“Recent research suggests that the presence of PD-L1–positive and CD8+ cells may be useful for predicting responses in patients with non-small cell lung cancer (NSCLC) who have been treated with durvalumab (MEDI4736).
“Sonja Althammer, PhD, presented research on the association between improved survival rates to treatment with durvalumab and high CD8+ and PD-L1+ cell densities during a late-breaking abstract session at the Society for Immunotherapy of Cancer (SITC) 21st Annual Meeting & Associated Programs.”
“Among patients with metastatic melanoma treated with the immunotherapy drug pembrolizumab (Keytruda), those whose cancer responded to the treatment had a higher frequency of immune cells called T cells that were positive for the proteins CD8, PD-1, and Bim (CD8+PD-1+Bim+ T cells) in blood samples taken immediately before starting pembrolizumab than those who had disease progression, according to data presented at the CRI-CIMT-EATI-AACR International Cancer Immunotherapy Conference, held Sept. 16–19.
“Pembrolizumab, which targets the protein PD-1, was approved by the U.S. Food and Drug Administration for treating metastatic melanoma in September 2014. Some patients with metastatic melanoma have remarkable responses to pembrolizumab, whereas others do not respond at all, according to Roxana S. Dronca, MD, a medical oncology consultant and assistant professor of oncology at the Mayo Clinic in Rochester, Minnesota.”
Ye Q, Song D, Poussin M, Yamamoto T, et al. Clinical Cancer Research. Sep 17, 2013.
“Purpose: Up-regulation of CD137 (4-1BB) on recently activated CD8+ T-cells has been used to identify rare viral or tumor antigen-specific T-cells from peripheral blood. Here, we evaluated the immunobiology of CD137 in human cancer and the utility of a CD137-positive separation methodology for the identification and enrichment of fresh tumor-reactive tumor-infiltrating lymphocytes (TILs) or tumor-associated lymphocytes (TAL) from ascites for use in adoptive immunotherapy. Experimental Design: TILs from resected ovarian cancer or melanoma were measured for surface CD137expression directly or after overnight incubation in the presence of tumor cells and homeostatic cytokines. CD137pos TILs were sorted and evaluated for anti-tumor activity in vitro and in vivo. Results: Fresh ovarian TILs and TALs naturally expressed higher levels of CD137 than circulating T-cells. An HLA-dependent increase in CD137 expression was observed following incubation of fresh enzyme-digested tumor or ascites in IL-7 and IL-15 cytokines, but not IL-2. Enriched CD137pos TILs, but not PD-1pos or PD-1neg CD137neg cells, possessed autologous tumor-reactivity in vitro and in vivo. In melanoma studies, all MART-1-specific CD8+ TILs up-regulated CD137 expression after incubation with HLA-matched, MART-expressing cancer cells and antigen-specific effector function was restricted to the CD137pos subset in vitro. CD137pos TILs also mediated superior anti-tumor effects in vivo, compared to CD137neg TILs. Conclusions: Our findings reveal a role for the TNFR-family member CD137 in the immunobiology of human cancer where it is preferentially expressed on tumor-reactive subset of TILs, thus rationalizing its agonistic engagement in vivo and its use in TIL selection for adoptive immunotherapy trials.”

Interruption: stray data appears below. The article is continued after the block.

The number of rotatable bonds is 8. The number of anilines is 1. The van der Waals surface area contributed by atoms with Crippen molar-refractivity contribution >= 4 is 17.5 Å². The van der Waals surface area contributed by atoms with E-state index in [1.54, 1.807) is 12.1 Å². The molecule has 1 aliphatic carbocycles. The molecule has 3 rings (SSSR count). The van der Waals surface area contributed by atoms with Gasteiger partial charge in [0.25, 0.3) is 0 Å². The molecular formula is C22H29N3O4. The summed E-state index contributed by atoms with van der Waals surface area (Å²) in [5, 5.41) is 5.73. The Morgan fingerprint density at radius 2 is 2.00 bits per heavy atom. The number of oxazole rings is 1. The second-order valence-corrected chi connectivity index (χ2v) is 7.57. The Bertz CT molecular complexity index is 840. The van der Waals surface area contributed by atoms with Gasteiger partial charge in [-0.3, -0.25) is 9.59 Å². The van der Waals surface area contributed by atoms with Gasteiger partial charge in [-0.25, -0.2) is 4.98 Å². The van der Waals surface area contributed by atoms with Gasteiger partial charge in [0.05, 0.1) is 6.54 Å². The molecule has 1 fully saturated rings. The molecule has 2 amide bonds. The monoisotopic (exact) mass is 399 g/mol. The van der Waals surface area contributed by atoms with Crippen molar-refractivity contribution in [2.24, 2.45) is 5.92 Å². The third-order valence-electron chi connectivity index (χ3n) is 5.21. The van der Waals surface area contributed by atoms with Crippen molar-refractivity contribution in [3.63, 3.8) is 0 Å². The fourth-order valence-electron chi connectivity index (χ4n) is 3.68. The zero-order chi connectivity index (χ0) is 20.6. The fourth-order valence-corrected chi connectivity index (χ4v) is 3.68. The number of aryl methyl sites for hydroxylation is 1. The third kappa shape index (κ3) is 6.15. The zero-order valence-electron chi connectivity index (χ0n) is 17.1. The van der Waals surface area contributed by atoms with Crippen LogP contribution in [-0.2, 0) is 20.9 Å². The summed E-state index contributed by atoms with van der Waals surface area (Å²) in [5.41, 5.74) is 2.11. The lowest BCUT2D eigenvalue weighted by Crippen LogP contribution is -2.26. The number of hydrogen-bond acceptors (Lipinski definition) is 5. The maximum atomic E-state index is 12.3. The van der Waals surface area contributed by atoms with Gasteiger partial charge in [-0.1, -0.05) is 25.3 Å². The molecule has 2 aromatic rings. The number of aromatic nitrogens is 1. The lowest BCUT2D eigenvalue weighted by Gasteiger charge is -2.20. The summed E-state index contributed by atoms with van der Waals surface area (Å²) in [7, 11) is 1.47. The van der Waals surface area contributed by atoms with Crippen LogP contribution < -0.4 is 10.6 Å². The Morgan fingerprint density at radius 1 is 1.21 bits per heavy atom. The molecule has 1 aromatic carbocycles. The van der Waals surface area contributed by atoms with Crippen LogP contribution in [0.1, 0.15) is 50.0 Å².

Oda SK, Strauch P, Fujiwara Y, Al-Shami A, et al. Cancer Immunology Research. Oct 2013.
“CD8 T lymphocytes are able to eliminate nascent tumor cells through a process referred to as immunosurveillance. However, multiple inhibitory mechanisms within the tumor microenvironment have been described that impede tumor rejection by CD8 T cells, including increased signaling by inhibitory receptors. Lysophosphatidic acid (LPA) is a bioactive lysophospholipid that has been shown repeatedly to promote diverse cellular processes benefiting tumorigenesis. Accordingly, the exaggerated expression of LPA and LPA receptors is a common feature of diverse tumor cell lineages and can result in elevated systemic LPA levels. LPA is recognized by at least six distinct G protein–coupled receptors, several of which are expressed by T cells, although the precise function of LPA signaling in CD8 T-cell activation and function has not been defined. Here, we show that LPA signaling via the LPA5 receptor expressed by CD8 T cells suppresses antigen receptor signaling, cell activation, and proliferation in vitro and in vivo. Importantly, in a mouse melanoma model tumor-specific CD8 T cells that are LPA5-deficient are able to control tumor growth significantly better than wild-type tumor-specific CD8 T cells. Together, these data suggest that the production of LPA by tumors serves not only in an autocrine manner to promote tumorigenesis, but also as a mechanism to suppress adaptive immunity and highlights a potential novel target for cancer treatment.”
Sugiyamaa D, Nishikawaa H, Maedaa Y, Nishiokaa M, et al. PNAS. Oct 14, 2013.